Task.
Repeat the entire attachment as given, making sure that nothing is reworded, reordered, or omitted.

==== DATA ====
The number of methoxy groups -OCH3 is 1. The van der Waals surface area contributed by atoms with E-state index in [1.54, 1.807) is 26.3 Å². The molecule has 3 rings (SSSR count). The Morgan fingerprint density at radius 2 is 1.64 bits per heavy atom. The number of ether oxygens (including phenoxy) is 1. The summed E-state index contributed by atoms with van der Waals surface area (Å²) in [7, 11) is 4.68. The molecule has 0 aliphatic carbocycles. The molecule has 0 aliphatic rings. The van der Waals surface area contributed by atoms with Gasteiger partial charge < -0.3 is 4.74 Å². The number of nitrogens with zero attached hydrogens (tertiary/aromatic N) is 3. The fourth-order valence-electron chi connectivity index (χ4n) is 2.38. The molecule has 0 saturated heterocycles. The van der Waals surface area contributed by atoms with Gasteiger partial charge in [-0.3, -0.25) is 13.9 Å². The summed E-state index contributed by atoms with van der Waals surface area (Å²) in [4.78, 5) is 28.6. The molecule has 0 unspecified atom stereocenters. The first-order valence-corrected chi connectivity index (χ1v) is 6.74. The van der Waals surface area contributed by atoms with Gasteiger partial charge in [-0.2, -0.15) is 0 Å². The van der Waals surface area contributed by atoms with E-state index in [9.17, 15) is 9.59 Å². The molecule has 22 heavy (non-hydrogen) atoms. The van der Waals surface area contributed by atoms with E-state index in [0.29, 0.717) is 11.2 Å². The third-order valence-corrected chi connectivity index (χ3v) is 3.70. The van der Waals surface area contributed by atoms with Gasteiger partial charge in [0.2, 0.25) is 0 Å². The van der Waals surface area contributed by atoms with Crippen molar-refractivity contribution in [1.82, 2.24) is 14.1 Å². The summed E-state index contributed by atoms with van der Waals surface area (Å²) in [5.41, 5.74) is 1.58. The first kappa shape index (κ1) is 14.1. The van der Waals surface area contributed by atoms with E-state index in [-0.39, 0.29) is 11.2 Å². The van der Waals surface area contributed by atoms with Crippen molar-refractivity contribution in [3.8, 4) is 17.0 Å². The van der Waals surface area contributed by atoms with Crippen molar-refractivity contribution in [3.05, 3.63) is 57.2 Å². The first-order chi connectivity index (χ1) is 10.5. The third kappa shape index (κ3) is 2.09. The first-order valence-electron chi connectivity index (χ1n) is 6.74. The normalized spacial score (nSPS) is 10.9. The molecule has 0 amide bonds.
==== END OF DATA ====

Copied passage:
The number of methoxy groups -OCH3 is 1. The van der Waals surface area contributed by atoms with E-state index in [1.54, 1.807) is 26.3 Å². The molecule has 3 rings (SSSR count). The Morgan fingerprint density at radius 2 is 1.64 bits per heavy atom. The number of ether oxygens (including phenoxy) is 1. The summed E-state index contributed by atoms with van der Waals surface area (Å²) in [7, 11) is 4.68. The molecule has 0 aliphatic carbocycles. The molecule has 0 aliphatic rings. The van der Waals surface area contributed by atoms with Gasteiger partial charge < -0.3 is 4.74 Å². The number of nitrogens with zero attached hydrogens (tertiary/aromatic N) is 3. The fourth-order valence-electron chi connectivity index (χ4n) is 2.38. The molecule has 0 saturated heterocycles. The van der Waals surface area contributed by atoms with Gasteiger partial charge in [-0.3, -0.25) is 13.9 Å². The summed E-state index contributed by atoms with van der Waals surface area (Å²) in [4.78, 5) is 28.6. The molecule has 0 unspecified atom stereocenters. The first-order valence-corrected chi connectivity index (χ1v) is 6.74. The van der Waals surface area contributed by atoms with Gasteiger partial charge in [-0.2, -0.15) is 0 Å². The van der Waals surface area contributed by atoms with E-state index in [9.17, 15) is 9.59 Å². The molecule has 22 heavy (non-hydrogen) atoms. The van der Waals surface area contributed by atoms with E-state index in [0.29, 0.717) is 11.2 Å². The third-order valence-corrected chi connectivity index (χ3v) is 3.70. The van der Waals surface area contributed by atoms with Gasteiger partial charge in [0.2, 0.25) is 0 Å². The van der Waals surface area contributed by atoms with Crippen molar-refractivity contribution in [1.82, 2.24) is 14.1 Å². The summed E-state index contributed by atoms with van der Waals surface area (Å²) in [5.41, 5.74) is 1.58. The first kappa shape index (κ1) is 14.1. The van der Waals surface area contributed by atoms with E-state index in [-0.39, 0.29) is 11.2 Å². The van der Waals surface area contributed by atoms with Crippen molar-refractivity contribution in [3.8, 4) is 17.0 Å². The van der Waals surface area contributed by atoms with Crippen molar-refractivity contribution in [3.05, 3.63) is 57.2 Å². The first-order chi connectivity index (χ1) is 10.5. The third kappa shape index (κ3) is 2.09. The first-order valence-electron chi connectivity index (χ1n) is 6.74. The normalized spacial score (nSPS) is 10.9. The molecule has 0 amide bonds.